Publication: March 2020
Ronald Koorm explores the complex relationship between Bletchley Park and its support codebreaking outstations, the background to the Enigma encoding machine, and how Eastcote became the largest codebreaking outstation during the war. He analyses the development of improvements on Alan Turing’s Bombe machine, the contribution of the WRNS (Wrens) in operating the machines, and some of the social history showing how those Wrens from varying social backgrounds displayed outstanding teamwork under immense pressure at the codebreaking sites.
Post-war, Eastcote became GCHQ prior to moving to Cheltenham, and there were multiple uses of the site, including Cold War counter-intelligence operations. The author explores the link between Alan Turing and others in terms of the quest for Artificial Intelligence, and how talented individuals during the war helped shape the future. Backing Bletchley includes previously unpublished diagrams, charts and illustrations of the story of the outstations, which shed further light on the extraordinary historic events that occurred at them.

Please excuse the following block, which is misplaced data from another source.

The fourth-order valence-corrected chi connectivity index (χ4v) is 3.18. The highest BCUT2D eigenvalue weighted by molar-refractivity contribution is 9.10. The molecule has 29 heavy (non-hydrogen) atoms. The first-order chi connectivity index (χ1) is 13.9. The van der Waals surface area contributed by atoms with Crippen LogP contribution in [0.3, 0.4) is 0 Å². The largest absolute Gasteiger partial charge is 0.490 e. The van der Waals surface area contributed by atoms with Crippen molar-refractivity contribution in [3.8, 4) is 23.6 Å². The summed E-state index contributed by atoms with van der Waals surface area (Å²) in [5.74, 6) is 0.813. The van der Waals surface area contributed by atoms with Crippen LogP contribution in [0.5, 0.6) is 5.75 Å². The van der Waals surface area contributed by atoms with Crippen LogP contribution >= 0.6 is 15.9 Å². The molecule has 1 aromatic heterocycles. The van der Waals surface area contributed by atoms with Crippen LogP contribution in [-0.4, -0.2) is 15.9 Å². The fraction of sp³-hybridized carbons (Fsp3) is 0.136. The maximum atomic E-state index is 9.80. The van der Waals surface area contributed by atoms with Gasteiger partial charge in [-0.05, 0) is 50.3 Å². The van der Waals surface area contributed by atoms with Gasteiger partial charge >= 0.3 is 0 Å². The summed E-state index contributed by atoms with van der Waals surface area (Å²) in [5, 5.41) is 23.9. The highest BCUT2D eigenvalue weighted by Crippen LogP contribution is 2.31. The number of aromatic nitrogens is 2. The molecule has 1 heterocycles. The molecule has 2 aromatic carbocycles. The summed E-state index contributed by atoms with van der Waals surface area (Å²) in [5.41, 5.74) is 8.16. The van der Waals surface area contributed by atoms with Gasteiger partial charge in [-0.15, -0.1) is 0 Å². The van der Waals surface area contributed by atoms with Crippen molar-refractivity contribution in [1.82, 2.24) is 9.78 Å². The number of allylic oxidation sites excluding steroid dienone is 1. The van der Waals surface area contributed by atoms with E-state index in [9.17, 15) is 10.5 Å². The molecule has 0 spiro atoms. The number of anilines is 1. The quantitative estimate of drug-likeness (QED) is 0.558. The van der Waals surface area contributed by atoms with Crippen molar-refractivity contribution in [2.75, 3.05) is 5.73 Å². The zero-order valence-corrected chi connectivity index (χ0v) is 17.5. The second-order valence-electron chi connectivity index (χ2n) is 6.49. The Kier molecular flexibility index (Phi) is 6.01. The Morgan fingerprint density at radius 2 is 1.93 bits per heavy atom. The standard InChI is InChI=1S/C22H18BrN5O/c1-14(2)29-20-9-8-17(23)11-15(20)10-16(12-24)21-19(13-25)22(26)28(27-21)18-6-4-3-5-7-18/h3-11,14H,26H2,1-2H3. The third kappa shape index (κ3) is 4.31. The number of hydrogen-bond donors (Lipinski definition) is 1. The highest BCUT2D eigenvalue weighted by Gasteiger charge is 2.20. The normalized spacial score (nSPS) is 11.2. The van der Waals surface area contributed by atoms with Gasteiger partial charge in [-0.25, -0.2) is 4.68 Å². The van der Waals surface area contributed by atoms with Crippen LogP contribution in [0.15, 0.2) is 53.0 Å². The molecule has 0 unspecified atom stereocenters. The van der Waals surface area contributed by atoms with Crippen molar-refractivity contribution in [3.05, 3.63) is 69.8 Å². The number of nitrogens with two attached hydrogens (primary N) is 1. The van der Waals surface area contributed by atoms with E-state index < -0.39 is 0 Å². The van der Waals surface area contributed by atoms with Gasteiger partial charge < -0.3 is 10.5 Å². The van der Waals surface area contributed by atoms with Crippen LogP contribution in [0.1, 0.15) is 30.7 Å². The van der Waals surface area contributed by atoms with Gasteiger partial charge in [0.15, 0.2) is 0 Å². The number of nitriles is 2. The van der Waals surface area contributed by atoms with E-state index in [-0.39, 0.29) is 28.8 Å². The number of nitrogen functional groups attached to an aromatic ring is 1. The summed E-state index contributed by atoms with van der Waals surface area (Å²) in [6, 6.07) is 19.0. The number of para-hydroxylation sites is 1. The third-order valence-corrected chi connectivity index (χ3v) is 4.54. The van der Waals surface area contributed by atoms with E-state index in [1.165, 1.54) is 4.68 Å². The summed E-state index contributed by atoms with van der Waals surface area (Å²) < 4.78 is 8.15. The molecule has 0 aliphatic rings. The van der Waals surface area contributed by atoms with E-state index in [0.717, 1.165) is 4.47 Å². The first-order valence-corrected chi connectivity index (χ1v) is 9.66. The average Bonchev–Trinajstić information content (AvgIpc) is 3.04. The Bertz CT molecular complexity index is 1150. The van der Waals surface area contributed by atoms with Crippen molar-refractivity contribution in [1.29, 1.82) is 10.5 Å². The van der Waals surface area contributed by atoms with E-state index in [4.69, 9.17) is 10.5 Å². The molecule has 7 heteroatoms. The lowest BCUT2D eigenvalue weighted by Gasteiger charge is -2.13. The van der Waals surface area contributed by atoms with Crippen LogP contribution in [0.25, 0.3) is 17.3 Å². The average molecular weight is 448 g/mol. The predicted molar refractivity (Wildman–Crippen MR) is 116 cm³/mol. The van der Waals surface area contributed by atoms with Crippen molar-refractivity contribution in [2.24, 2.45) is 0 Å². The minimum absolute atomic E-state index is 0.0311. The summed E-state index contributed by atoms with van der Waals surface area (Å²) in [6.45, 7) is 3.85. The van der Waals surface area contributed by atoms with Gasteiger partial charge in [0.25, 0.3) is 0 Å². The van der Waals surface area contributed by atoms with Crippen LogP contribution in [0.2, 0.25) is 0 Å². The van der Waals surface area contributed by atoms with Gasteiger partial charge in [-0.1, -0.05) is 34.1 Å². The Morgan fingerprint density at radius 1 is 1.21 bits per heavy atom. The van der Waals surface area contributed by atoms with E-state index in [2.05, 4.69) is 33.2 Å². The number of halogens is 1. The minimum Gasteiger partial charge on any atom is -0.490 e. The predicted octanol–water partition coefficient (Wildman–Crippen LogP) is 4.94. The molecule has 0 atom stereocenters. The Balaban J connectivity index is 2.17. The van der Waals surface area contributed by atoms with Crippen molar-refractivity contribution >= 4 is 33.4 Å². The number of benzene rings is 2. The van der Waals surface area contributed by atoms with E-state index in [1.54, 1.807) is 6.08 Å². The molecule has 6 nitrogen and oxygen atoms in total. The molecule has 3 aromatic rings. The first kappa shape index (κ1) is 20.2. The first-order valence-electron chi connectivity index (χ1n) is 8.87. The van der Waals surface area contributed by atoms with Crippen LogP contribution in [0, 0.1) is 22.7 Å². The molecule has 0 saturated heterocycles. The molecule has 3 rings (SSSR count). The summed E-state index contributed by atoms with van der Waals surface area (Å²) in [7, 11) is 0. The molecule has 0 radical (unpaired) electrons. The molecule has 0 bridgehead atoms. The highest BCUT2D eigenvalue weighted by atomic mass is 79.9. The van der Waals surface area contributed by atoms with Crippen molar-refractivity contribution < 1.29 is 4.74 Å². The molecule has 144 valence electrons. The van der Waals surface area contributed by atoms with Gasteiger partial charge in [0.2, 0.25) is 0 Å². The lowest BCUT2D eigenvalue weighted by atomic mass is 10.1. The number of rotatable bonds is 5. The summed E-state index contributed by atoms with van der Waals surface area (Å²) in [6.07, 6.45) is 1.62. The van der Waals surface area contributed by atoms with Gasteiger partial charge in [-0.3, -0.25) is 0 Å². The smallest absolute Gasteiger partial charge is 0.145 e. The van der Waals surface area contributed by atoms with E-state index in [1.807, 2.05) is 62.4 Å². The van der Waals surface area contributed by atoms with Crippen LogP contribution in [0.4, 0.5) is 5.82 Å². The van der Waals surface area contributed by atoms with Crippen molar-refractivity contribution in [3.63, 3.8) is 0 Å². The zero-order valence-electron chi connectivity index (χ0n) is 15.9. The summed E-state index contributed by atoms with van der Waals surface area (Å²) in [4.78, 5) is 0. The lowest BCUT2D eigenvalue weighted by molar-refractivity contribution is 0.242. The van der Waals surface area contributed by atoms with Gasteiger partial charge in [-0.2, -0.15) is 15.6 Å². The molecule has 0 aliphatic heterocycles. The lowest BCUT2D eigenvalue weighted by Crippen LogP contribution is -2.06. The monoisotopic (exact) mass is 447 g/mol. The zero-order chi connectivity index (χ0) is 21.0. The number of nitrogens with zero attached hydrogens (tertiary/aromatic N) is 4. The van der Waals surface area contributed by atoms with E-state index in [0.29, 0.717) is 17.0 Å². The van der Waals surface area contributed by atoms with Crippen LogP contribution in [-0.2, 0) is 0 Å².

Ronald Koorm ran his own surveying and design consultancy for many years. He has lectured in various subjects including codebreaking and outstations during the Second World War. His research over recent years has been on Eastcote, codebreaking and the development to GCHQ. His diary for talks on the subject for 2020‒21 is almost full. He is an active member of the Access Association, He has written articles for RICS and for other journals and blogs for bodies such as the Construction Industry Council.